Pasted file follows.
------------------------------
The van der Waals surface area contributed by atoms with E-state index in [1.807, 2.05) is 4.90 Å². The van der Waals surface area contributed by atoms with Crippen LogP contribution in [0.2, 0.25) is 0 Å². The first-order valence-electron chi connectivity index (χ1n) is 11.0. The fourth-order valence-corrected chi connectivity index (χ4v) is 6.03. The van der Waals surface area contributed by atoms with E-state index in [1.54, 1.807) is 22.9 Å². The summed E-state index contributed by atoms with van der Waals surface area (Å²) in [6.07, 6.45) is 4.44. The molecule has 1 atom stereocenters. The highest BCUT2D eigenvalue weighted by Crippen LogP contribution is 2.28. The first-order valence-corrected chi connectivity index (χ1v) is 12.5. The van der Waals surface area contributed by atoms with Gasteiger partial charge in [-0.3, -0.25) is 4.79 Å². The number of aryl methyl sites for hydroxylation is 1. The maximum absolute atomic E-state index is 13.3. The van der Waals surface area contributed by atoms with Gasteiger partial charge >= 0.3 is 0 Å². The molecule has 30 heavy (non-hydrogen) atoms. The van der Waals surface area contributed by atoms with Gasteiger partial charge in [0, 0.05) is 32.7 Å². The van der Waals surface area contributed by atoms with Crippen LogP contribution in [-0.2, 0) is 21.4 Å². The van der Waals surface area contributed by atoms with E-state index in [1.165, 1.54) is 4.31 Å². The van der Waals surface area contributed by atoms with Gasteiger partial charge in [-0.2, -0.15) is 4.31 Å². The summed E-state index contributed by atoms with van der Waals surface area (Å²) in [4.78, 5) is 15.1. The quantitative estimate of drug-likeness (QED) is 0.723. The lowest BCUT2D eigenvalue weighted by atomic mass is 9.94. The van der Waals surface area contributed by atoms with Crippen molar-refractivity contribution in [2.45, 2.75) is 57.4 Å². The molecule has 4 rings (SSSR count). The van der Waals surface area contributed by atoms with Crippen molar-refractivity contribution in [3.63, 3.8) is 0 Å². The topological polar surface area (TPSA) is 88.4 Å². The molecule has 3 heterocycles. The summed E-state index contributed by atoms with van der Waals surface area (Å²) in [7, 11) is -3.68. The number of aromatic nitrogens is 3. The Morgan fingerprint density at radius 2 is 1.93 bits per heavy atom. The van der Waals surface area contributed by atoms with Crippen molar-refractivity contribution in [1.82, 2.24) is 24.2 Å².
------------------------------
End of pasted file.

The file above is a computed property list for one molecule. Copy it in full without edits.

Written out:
The van der Waals surface area contributed by atoms with E-state index in [1.807, 2.05) is 4.90 Å². The van der Waals surface area contributed by atoms with Crippen LogP contribution in [0.2, 0.25) is 0 Å². The first-order valence-electron chi connectivity index (χ1n) is 11.0. The fourth-order valence-corrected chi connectivity index (χ4v) is 6.03. The van der Waals surface area contributed by atoms with E-state index in [1.54, 1.807) is 22.9 Å². The summed E-state index contributed by atoms with van der Waals surface area (Å²) in [6.07, 6.45) is 4.44. The molecule has 1 atom stereocenters. The highest BCUT2D eigenvalue weighted by Crippen LogP contribution is 2.28. The first-order valence-corrected chi connectivity index (χ1v) is 12.5. The van der Waals surface area contributed by atoms with Gasteiger partial charge in [-0.3, -0.25) is 4.79 Å². The number of aryl methyl sites for hydroxylation is 1. The maximum absolute atomic E-state index is 13.3. The van der Waals surface area contributed by atoms with Gasteiger partial charge >= 0.3 is 0 Å². The molecule has 30 heavy (non-hydrogen) atoms. The van der Waals surface area contributed by atoms with Gasteiger partial charge in [0, 0.05) is 32.7 Å². The van der Waals surface area contributed by atoms with Crippen LogP contribution in [-0.2, 0) is 21.4 Å². The van der Waals surface area contributed by atoms with E-state index in [1.165, 1.54) is 4.31 Å². The van der Waals surface area contributed by atoms with Gasteiger partial charge in [-0.2, -0.15) is 4.31 Å². The summed E-state index contributed by atoms with van der Waals surface area (Å²) in [4.78, 5) is 15.1. The quantitative estimate of drug-likeness (QED) is 0.723. The lowest BCUT2D eigenvalue weighted by atomic mass is 9.94. The van der Waals surface area contributed by atoms with Crippen molar-refractivity contribution in [2.45, 2.75) is 57.4 Å². The molecule has 4 rings (SSSR count). The van der Waals surface area contributed by atoms with Crippen molar-refractivity contribution in [3.63, 3.8) is 0 Å². The topological polar surface area (TPSA) is 88.4 Å². The molecule has 3 heterocycles. The summed E-state index contributed by atoms with van der Waals surface area (Å²) in [7, 11) is -3.68. The number of aromatic nitrogens is 3. The Morgan fingerprint density at radius 2 is 1.93 bits per heavy atom. The van der Waals surface area contributed by atoms with Crippen molar-refractivity contribution in [1.82, 2.24) is 24.2 Å².